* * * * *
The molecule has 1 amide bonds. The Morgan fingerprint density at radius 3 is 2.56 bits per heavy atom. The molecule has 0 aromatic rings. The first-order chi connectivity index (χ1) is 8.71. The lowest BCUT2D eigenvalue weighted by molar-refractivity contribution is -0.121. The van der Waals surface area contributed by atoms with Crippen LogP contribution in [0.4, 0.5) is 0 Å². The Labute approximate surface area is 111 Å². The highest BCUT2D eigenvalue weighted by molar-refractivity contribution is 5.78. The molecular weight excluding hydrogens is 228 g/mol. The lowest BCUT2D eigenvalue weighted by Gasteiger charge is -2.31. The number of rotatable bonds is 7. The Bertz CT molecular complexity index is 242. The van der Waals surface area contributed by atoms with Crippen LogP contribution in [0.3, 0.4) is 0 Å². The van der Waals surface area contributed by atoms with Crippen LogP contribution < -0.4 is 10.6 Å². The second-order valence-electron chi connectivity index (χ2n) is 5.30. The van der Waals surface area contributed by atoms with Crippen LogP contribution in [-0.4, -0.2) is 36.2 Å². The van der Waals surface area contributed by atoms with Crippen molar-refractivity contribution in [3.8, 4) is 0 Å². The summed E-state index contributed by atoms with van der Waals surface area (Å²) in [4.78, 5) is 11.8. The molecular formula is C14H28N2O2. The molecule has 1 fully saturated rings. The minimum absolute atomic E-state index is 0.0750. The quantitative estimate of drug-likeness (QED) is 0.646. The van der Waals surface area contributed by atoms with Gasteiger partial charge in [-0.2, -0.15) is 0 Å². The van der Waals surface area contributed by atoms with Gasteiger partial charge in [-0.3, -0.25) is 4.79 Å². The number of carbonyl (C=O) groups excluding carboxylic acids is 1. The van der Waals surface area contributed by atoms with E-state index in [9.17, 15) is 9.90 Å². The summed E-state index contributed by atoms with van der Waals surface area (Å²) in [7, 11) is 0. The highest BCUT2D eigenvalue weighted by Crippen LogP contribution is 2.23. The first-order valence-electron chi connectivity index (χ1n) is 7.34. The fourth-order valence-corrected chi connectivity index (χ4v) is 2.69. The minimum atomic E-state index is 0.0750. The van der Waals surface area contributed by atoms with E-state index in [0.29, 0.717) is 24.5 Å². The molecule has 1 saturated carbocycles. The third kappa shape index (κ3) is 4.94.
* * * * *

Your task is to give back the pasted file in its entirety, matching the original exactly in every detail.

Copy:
The molecule has 1 amide bonds. The Morgan fingerprint density at radius 3 is 2.56 bits per heavy atom. The molecule has 0 aromatic rings. The first-order chi connectivity index (χ1) is 8.71. The lowest BCUT2D eigenvalue weighted by molar-refractivity contribution is -0.121. The van der Waals surface area contributed by atoms with Crippen LogP contribution in [0.4, 0.5) is 0 Å². The Labute approximate surface area is 111 Å². The highest BCUT2D eigenvalue weighted by molar-refractivity contribution is 5.78. The molecular weight excluding hydrogens is 228 g/mol. The lowest BCUT2D eigenvalue weighted by Gasteiger charge is -2.31. The number of rotatable bonds is 7. The Bertz CT molecular complexity index is 242. The van der Waals surface area contributed by atoms with Crippen LogP contribution in [0.3, 0.4) is 0 Å². The van der Waals surface area contributed by atoms with Crippen LogP contribution < -0.4 is 10.6 Å². The second-order valence-electron chi connectivity index (χ2n) is 5.30. The van der Waals surface area contributed by atoms with Crippen LogP contribution in [-0.4, -0.2) is 36.2 Å². The van der Waals surface area contributed by atoms with Crippen molar-refractivity contribution in [3.8, 4) is 0 Å². The summed E-state index contributed by atoms with van der Waals surface area (Å²) in [4.78, 5) is 11.8. The molecular formula is C14H28N2O2. The molecule has 1 fully saturated rings. The minimum absolute atomic E-state index is 0.0750. The quantitative estimate of drug-likeness (QED) is 0.646. The van der Waals surface area contributed by atoms with Gasteiger partial charge in [-0.2, -0.15) is 0 Å². The van der Waals surface area contributed by atoms with Gasteiger partial charge in [-0.3, -0.25) is 4.79 Å². The number of carbonyl (C=O) groups excluding carboxylic acids is 1. The van der Waals surface area contributed by atoms with E-state index in [9.17, 15) is 9.90 Å². The summed E-state index contributed by atoms with van der Waals surface area (Å²) in [7, 11) is 0. The highest BCUT2D eigenvalue weighted by Crippen LogP contribution is 2.23. The first-order valence-electron chi connectivity index (χ1n) is 7.34. The fourth-order valence-corrected chi connectivity index (χ4v) is 2.69. The minimum atomic E-state index is 0.0750. The van der Waals surface area contributed by atoms with E-state index in [0.29, 0.717) is 24.5 Å². The molecule has 1 saturated carbocycles. The third kappa shape index (κ3) is 4.94.